Why native plants? Native plants evolved with native animals and are intimately linked with them. While it is true that most human dominated areas are very different from the places that they used to be, if we are trying to help restore a bit of what was here before many of the big changes, then we need to reintroduce the natives that were here before. Before what? I honestly don’t know for sure. For me this isn’t about before Jamestown settlement or after. I would say that I imagine a time before concrete domination, large agribusiness and widespread chemical use. Not a perfect time, not some fantasy, just a time when there was more wildlife around. Sure, some of it we didn’t really want that close to us or our kids. But we’ve become so good at getting rid of wildlife that maybe we’ve overdone it. Thus, the native plants. Native plants feed animals (mostly but not exclusively insects – which feed other things) during every stage of their life. Pollinator plants primarily feed adult insects, not their young. If we do not feed caterpillars and other young animals then, well, you know, there are fewer adults.
So plant native plants. Many different kinds so that something is always blooming. In clumps so it is easier for things to feed on them. Don’t worry too much about how “clean” it looks. Many critters need dead plants for homes and food so leaving dead stuff around for a little while is helpful. It is also true that the plants themselves need dead material to decompose on site as a food source…mulch is not exactly the same thing. You can have many different types of gardens under your care. Hopefully at least some of them can be wild!
That’s what I have to offer kinda late on a Sunday evening. Hope to see you here at the nursery soon.
Woodland gardens and conservation
Do you have shade on your property?Do you often think that this is a problem? If so, I might suggest that an area that is shaded could also be an opportunity to plant a woodland garden. Perhaps even a woodland garden that could give a home to rare plants!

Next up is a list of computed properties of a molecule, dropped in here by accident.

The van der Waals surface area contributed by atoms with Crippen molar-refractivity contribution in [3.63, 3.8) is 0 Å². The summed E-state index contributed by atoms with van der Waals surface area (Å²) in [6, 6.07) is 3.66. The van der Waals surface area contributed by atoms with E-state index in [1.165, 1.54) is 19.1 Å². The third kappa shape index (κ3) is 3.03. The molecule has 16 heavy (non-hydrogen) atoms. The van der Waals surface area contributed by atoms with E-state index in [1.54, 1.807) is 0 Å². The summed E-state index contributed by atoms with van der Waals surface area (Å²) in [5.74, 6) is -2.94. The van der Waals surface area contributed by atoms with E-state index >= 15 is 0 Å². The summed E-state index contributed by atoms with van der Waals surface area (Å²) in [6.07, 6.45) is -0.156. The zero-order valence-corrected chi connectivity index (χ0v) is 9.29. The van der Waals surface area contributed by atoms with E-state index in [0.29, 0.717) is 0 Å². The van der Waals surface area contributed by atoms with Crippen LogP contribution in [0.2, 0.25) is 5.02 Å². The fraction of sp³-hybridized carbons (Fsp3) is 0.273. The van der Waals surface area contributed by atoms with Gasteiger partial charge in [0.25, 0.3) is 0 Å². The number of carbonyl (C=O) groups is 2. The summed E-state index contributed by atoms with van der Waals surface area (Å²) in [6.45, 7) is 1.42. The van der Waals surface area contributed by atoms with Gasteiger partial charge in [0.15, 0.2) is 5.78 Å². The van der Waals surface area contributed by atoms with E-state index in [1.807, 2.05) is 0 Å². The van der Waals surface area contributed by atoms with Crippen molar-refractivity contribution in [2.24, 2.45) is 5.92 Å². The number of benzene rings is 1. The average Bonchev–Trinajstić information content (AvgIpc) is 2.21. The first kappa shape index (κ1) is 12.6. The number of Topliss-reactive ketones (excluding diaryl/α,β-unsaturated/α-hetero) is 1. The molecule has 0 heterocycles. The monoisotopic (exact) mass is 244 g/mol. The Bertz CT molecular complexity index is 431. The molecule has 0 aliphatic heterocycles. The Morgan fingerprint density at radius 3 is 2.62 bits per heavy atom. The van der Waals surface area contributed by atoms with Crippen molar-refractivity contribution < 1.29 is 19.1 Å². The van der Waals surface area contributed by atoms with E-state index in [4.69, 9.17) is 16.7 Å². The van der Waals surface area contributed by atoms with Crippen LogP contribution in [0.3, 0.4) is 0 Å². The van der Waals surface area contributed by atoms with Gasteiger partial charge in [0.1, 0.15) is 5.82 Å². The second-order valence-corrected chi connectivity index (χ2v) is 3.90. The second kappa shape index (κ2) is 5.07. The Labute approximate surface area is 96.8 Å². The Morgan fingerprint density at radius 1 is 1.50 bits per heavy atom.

Home gardeners such as us are important players in the collective effort being made to reintroduce and re-establish the native flora and fauna which once called this area home. A woodland garden can be installed anywhere that there is shade. A grove of trees is perhaps the ideal location for a shade garden but really anywhere that you find shadow can work for species adapted for shade. For many folks a shade garden could take shape under a single tree or on the north side of their house.
Plants adapted for life in a shady forest need soil rich in organic matter. You’ll most likely need to add compost to the site and a bit of leaf litter mulch if you are able. A short list of the plants that you might consider adding to your new site could include: Polyganotum biflorum (Solomon’s Seal), Heuchera americana (Alumroot), Trillium grandiflorum (Large flowered Trillium), Packera aurea (Golden Ragwort) and Symphyotrichum cordifolium (Blue Wood Aster).
Perhaps you’d like to take it a bit further! We’ve begun to establish colonies of some of the rarer woodland plants that have been in decline in recent decades. Because of the very real threat of poaching, I will not disclose the location of our efforts but I will mention that we have been slowly building up populations of Panax quinquefolius (American Ginseng), Hydrastis canadensis (Goldenseal) and Allium tricoccum (Ramps or wild Leeks). These lovely plants have been over harvested over much of their former range so if you can grow them in your shady spots then you can help them survive. The shade garden in your back yard is not the kind of place that plant poachers will look for! We hope to offer them for sale at some point to help more folks join in the effort to re-populate our shady spots. Stay tuned.
Panax quinquefolius (American Ginseng). Allium tricoccum (Ramps or wild Leeks)
Hydrastis canadensis (Goldenseal)
Hummingbirds are back!
As I walk through the flowers at Hummingbird Hill, I hear a chorus of sounds. The warmth has awakened a multitude of blooms and insects alike. Bumblebees cling to blossoms, beneficial flies buzz from flower to flower, and above it all, there's the telltale whir of rapid wings—hummingbirds. The males were first to come, but now the females have returned also. They fly among the insects, sipping nectar from the wild columbines which started to bloom just in time for their arrival.